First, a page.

I had to study the photographs to write about them. I stared at them to analyse them. It took me a long time to see what was in them because I never expected to see what was there and expectation is essential to accurate perception. I had to learn. (1981: 303)
This process of learning is directly related to gender. As a woman, Dworkin has to learn to see as a man, she has to learn to recognize that the image is of torture and that torture is sexually exciting:
I developed a new visual vocabulary, one that few women have at all, one that male consumers of pornography carry with them all the time: any mundane object can be turned into an eroticised object – an object that can be used to hurt women in a sexual context with a sexual purpose and a sexual meaning. (1981: 303)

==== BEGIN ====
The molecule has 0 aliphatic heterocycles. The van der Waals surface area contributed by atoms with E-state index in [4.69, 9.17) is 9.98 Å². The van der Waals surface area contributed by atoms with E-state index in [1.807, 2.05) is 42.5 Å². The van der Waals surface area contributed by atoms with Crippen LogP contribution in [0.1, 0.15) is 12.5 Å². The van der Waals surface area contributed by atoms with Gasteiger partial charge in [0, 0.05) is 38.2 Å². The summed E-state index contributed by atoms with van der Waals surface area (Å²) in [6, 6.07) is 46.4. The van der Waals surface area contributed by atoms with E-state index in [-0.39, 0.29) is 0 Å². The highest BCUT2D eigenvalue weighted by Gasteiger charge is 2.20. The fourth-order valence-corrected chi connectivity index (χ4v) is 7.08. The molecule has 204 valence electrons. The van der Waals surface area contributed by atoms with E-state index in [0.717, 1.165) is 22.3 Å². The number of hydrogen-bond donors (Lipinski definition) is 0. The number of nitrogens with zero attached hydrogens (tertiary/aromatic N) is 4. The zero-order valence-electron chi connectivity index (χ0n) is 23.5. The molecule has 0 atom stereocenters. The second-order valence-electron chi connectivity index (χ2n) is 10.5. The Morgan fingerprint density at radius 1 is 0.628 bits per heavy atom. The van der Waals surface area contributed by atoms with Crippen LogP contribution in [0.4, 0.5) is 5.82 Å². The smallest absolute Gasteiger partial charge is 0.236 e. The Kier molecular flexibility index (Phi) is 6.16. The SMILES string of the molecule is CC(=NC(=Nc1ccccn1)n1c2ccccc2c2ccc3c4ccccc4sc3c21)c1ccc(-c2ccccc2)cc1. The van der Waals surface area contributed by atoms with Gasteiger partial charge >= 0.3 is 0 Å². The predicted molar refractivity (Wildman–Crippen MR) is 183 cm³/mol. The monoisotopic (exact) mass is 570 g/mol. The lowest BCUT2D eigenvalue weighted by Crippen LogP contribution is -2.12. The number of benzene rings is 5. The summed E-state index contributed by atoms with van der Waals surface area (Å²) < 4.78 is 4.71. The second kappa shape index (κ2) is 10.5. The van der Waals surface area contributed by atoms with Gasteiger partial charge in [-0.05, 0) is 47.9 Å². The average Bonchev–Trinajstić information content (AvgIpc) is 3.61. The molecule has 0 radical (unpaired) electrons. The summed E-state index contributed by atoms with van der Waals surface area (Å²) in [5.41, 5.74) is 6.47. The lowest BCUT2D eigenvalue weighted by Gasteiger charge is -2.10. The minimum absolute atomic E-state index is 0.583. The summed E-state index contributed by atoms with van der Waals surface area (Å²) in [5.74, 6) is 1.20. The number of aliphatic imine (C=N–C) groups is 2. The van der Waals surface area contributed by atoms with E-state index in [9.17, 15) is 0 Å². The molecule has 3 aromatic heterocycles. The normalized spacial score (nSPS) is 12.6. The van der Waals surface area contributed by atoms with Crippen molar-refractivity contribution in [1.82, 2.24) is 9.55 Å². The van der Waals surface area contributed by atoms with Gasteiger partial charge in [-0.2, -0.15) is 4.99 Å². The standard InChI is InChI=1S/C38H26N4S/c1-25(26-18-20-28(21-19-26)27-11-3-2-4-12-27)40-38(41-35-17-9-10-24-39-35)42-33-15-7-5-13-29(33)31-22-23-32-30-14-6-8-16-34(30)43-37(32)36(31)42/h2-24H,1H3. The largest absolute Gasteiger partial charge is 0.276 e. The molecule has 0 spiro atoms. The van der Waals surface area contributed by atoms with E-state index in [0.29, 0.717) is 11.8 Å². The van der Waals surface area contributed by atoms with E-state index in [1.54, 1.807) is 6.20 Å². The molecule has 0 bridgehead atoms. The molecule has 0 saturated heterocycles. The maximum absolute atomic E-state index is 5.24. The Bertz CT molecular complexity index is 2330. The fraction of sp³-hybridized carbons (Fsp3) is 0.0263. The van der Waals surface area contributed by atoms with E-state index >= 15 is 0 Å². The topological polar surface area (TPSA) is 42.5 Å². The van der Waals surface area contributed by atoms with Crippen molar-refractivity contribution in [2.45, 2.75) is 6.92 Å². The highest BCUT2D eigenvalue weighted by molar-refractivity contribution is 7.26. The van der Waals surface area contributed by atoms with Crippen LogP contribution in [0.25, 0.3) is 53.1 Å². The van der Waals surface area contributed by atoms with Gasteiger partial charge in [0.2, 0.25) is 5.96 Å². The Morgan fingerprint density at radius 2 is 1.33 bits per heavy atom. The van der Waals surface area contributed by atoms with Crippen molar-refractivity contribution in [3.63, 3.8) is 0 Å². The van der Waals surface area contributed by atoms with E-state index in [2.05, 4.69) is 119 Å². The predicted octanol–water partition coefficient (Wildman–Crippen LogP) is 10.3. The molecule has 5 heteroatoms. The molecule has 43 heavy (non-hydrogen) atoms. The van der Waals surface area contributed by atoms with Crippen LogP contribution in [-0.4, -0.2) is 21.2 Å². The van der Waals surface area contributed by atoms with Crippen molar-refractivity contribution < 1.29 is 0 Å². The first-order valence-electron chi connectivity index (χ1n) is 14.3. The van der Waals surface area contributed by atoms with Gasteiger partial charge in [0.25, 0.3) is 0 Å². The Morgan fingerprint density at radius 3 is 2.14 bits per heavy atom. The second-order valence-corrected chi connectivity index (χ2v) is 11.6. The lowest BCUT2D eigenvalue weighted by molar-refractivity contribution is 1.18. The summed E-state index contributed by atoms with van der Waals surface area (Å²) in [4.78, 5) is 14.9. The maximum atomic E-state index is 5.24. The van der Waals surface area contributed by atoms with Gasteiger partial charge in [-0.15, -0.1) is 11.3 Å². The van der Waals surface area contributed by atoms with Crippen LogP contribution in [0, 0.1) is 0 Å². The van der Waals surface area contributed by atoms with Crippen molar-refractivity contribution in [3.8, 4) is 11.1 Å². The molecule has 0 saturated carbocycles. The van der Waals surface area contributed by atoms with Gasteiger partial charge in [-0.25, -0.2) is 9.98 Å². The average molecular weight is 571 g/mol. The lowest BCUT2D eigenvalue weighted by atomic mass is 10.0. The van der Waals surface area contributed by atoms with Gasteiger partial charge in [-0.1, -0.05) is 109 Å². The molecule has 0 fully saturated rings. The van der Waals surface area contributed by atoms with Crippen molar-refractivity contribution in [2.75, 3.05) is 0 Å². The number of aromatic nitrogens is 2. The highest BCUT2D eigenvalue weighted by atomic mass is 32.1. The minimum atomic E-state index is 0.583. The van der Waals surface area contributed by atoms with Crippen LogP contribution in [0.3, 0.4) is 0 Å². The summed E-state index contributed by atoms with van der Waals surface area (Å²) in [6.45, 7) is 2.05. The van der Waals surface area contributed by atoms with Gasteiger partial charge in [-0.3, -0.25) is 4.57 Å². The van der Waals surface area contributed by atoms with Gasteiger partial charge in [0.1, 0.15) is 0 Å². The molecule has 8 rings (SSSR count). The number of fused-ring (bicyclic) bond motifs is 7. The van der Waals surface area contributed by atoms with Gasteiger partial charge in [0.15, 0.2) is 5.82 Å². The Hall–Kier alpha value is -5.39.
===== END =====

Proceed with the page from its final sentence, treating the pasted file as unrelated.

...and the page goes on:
Thompson (1994) calls this the Hezikial factor, the need to point out to everyone else what one can see. It is an evangelical desire to educate others; a blowing of the trumpet of doom and in paraphrasing her work it is difficult to convey the powerful sense of unmasking which permeates her writing. But this style has another function: it effectively masks the ways in which Dworkin's examples are a mishmash assembled only in order to prove her claims about male sexuality and the symbiotic relationship between the 'pornographer' and the consumer. Employing long descriptive lists of the materials under 'analysis' and insisting on the links between various kinds of sexual representations elides the distinctions in the materials offered for discussion.
Excerpted from One for the Girls! by Clarissa Smith. Copyright © 2007 Intellect Ltd. Excerpted by permission of Intellect Ltd.